Chávez’s Next Big Problem: Crime

Rising street violence in Venezuela is beginning to hurt the president among his constituency.

When a photograph of 12 chaotically strewn, naked corpses at the Bello Monte morgue in Caracas ran on the front page of the Venezuelan daily El Nacional 10 days ago, Hugo Chávez reacted with indignation.

But his ire was not directed at morgue management or, since the dead were most likely murder victims found in the street, at those responsible for public security in the capital.

Mr. Chávez was angry with the newspaper. He immediately blasted the wider press for its recent reports on Venezuelan violence, which has reached epic proportions. A Chávez-controlled tribunal soon issued a ruling prohibiting the publication of such graphic images. After an international outcry of censorship, the ruling was amended to apply only to El Nacional and one other newspaper.

It is a curious reaction from a strongman who has nationalized huge swaths of the economy and taken control of congress, the judiciary and the national electoral council. He is capable of depriving his opponents of property rights, due process and free speech, and with this power he has effectively starved and gagged most dissent. Some of his adversaries are in prison; many have been disqualified from running for office.

Escalating crime may be sapping support for the president among poor Venezuelans. Protest signs read ‘No more violence, justice.’

Why, then, should the morgue photo cause alarm? Perhaps because in the runup to the Sept. 26 national assembly elections, the issue of violent crime in poor neighborhoods risks awakening voters.

Though the government has stopped publishing official crime statistics, the nongovernmental Venezuelan Observatory of Violence (OVV) has claimed there were 16,047 murders in 2009. This is up from 14,589 in 2008 and 4,550 in 1998, the year Mr. Chávez was first elected.

What is more, OVV may have understated the problem. On Friday El Nacional reported that it obtained a leaked report by the government’s own National Statistics Institute showing that 19,113 Venezuelans were murdered in 2009. Using the U.S. State Department’s population estimate for Venezuela at the end of 2009, that’s a rate of 67 murders per 100,000 inhabitants. (The Justice Department’s 2008 murder rate for the U.S. was 5.4 per 100,000 inhabitants.)

Mr. Chávez cannot distance himself from this reality. Shortly after he took office in 1999, he told the nation that stealing by the poor may be justified, and he has since become famous for using rhetoric that foments envy and hatred throughout the nation. Drug trafficking has also flourished during his rule while law enforcement and the courts have collapsed. OVV says that in 91% of all 2009 homicide cases there has been no arrest.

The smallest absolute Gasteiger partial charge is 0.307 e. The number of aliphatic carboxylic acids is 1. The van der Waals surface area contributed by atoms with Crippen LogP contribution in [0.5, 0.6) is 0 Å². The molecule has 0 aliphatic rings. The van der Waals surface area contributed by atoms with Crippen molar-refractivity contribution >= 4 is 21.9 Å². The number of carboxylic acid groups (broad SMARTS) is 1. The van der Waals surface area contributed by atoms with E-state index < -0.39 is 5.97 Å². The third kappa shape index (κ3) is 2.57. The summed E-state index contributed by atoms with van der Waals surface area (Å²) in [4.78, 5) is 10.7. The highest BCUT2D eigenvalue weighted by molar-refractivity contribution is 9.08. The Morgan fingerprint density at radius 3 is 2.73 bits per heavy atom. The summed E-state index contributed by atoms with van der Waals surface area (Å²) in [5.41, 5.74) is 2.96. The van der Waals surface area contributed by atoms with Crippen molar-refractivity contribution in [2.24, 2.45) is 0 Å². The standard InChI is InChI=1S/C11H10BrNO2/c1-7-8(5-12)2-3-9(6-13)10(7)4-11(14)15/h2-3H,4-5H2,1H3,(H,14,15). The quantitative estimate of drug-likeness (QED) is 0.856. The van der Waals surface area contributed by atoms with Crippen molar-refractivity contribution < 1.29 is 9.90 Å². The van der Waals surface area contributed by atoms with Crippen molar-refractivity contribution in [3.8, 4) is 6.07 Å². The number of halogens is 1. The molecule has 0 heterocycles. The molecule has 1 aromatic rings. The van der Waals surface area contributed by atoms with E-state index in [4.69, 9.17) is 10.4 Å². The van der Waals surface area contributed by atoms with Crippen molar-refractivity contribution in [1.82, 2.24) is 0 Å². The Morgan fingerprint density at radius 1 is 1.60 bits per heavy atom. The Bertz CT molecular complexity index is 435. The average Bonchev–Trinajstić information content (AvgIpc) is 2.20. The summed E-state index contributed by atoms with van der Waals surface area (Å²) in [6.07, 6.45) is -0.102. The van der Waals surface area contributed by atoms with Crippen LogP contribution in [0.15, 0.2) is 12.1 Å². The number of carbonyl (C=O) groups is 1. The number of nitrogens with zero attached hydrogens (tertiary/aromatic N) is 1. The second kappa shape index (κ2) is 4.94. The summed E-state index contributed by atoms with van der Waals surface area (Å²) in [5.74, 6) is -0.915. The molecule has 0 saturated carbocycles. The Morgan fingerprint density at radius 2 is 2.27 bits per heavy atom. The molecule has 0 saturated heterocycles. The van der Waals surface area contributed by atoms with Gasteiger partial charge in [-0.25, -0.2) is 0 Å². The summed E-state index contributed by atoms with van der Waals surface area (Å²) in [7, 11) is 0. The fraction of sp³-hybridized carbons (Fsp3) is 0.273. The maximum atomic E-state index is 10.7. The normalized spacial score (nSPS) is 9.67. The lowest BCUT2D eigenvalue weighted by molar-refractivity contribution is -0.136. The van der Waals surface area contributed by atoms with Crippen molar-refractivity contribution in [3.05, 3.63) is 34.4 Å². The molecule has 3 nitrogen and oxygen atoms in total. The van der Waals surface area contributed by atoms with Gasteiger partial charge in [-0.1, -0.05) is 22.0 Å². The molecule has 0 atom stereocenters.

According to El Nacional, the National Statistics Institute report also shows that almost 16,000 of the 2009 victims came from lower-income classes, the core of Mr. Chávez’s support.

Reports I have received from Caracas indicate that the poor, particularly women, are beginning to see a link between chavismo and their misery, and they are listening to the competition. If so, it would not be unreasonable to expect Mr. Chávez’s United Socialist Party of Venezuela to take a hit in a free and fair election.

Of course this is an uphill climb since the electoral system is rigged. International missions, from the Organization of American States to the European Union, have not been allowed to observe the election process, and since 2003 Mr. Chávez has blocked any audit of voter registry.

A Chávez “reform” of the electoral system last year has intensified an existing problem of some votes carrying more weight than others. For example, the lightly populated state of Amazonas—which is heavily dependent on government handouts and where it is difficult to monitor fraud—now gets one “proportional” seat for every 43,000 voters. The anti-chavista state of Zulia gets one for every 700,000 voters.

The government owns almost all television stations and can force the few private stations to run its messages. According to the independent Venezuelan electoral watchdog group, Sumate, during the first half of this year Mr. Chávez was on television an average of three hours per day.

There is also intimidation. Venezuelan pollster Alfredo Keller says that according to his polls more than 40% of the electorate believes that their vote is not secret. With so many dependent on government jobs, this perception is bound to have an effect, as will Mr. Chávez’s threats that if his party fares poorly in the elections, there will be hell to pay.

Facing similar odds in 2005, the opposition chose to boycott the national assembly elections, and Mr. Chávez’s backers won all the seats. Now the opposition has decided to compete within the crooked system. It has largely united to back anti-chavista candidates, and it hopes that a population hungry for change can defend its voting rights on election day.

Critics say these quixotic candidates are legitimizing a scam. That may turn out to be true. But the government’s panicked reaction to the publicized crime statistics is telling. At some point, at the polls or otherwise, Mr. Chávez knows he will have to contend with the failure of his revolution.

Mary Anastasia O’Grady, Wall Street Journal


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